The excitement in India’s chess capital, Chennai, is tangible. The city’s famous Napier Bridge recently received a chess-themed makeover, painted entirely in black-and-white squares, as it hosts the 44th Chess Olympiad.
The first time that India is hosting the tournament, it began on Thursday and will run until August 10 in Mahabalipuram, a temple town, 60 kilometres from Chennai. The town is famous for its rock-cut temples from the 7th century and is currently in the grip of chess fever.
The Olympiad has attracted many corporate sponsors with an unprecedented publicity campaign. Metro trains and buses have been adorned with posters depicting the mascot Thambi (Tamil for "little brother"), a burly horse draped in the desi attire of a dhoti and shirt. The official tournament anthem has been composed by Chennai music maestro, and Grammy and Oscar winning composer A R Rahman.
Mahabalipuram, an hour's drive from Chennai and known for its seaside resorts, has been given a facelift and is hosting tournament players, arbiters and organisers. About 2,000 players have flown in, along with coaches and officials, special guests, delegates and volunteers, meaning more than 30 nearby hotels have been booked and mock drills conducted. Every aspect from power surges to sanitation has been handled.
In February it was announced that the International Chess Federation (Fide) had banned Russia from hosting the prestigious Chess Olympiad. Fide's president Arkady Dvorkovich was looking for a new host country and India jumped in, arranging the requisite guarantee money and won the bid to host the event.
“We are thankful to the Chief Minister of Tamil Nadu, MK Stalin, and his government for their stupendous efforts for bringing the Olympiad to Tamil Nadu, and also the All India Chess Federation for their efforts to make this event a successful one,” said grandmaster Shyam Sundar, who started an academy called Chess Thulir in Chennai during the pandemic.
“Chess has reached a new profile and popularity, and I hope it attracts more sponsors for budding players to elevate their playing.”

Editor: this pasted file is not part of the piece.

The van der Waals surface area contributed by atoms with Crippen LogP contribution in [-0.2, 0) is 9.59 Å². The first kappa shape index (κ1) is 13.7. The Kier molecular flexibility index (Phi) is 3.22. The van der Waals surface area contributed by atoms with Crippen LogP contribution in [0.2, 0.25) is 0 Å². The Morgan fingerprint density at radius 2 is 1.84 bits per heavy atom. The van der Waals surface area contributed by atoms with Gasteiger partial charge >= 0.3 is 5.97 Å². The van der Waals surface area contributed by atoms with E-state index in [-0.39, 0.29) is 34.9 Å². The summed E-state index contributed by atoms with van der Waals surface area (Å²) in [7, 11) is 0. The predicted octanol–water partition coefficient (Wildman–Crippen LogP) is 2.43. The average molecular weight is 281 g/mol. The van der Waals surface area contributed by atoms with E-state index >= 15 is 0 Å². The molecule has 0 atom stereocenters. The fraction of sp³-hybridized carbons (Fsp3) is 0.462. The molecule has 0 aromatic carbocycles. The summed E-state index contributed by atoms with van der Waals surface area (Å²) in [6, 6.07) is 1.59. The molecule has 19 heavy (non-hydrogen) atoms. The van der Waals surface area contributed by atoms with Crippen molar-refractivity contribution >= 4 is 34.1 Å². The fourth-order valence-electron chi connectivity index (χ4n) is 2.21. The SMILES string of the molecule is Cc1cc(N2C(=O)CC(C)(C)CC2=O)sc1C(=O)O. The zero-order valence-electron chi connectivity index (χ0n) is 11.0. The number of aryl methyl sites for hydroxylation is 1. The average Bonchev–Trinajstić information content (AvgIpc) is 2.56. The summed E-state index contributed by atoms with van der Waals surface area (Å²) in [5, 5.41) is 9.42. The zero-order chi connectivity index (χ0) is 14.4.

The game, which originated in India more than 1,500 years ago, has enjoyed a resurgence in the country in recent years. Significantly, almost 50 per cent of the world's best under-18 players are Indian, making the country a chess superpower of sorts. About 1 million people play local tournaments across the country.
The growth has also been spurred by online chess and videos of the game, as well Netflix's The Queen’s Gambit. Chess influencers in India, such as Samay Raina, have played a part in popularising the game among millennials and Gen Z.
Online coaching has also spurred the growth of chess, especially during the pandemic when many were confined to their homes. The game was also given a boost when Sagar Shah, an Indian chess player and chartered accountant, and his wife Amruta, started ChessBase in 2016. The couple have built up a strong following on social media, their website has proven itself to be an important source of chess journalism and it sells chess software at discounted prices.
Chennai, in southern India, and its nearby districts have been associated with chess since the 1950s. It began when Manuel Aaron, who was born in Myanmar, moved to Chennai at the age of 6. He went on to become the country’s first international master in 1961. The country’s first female grandmaster, Subbaraman Vijayalakshmi, is also from the city.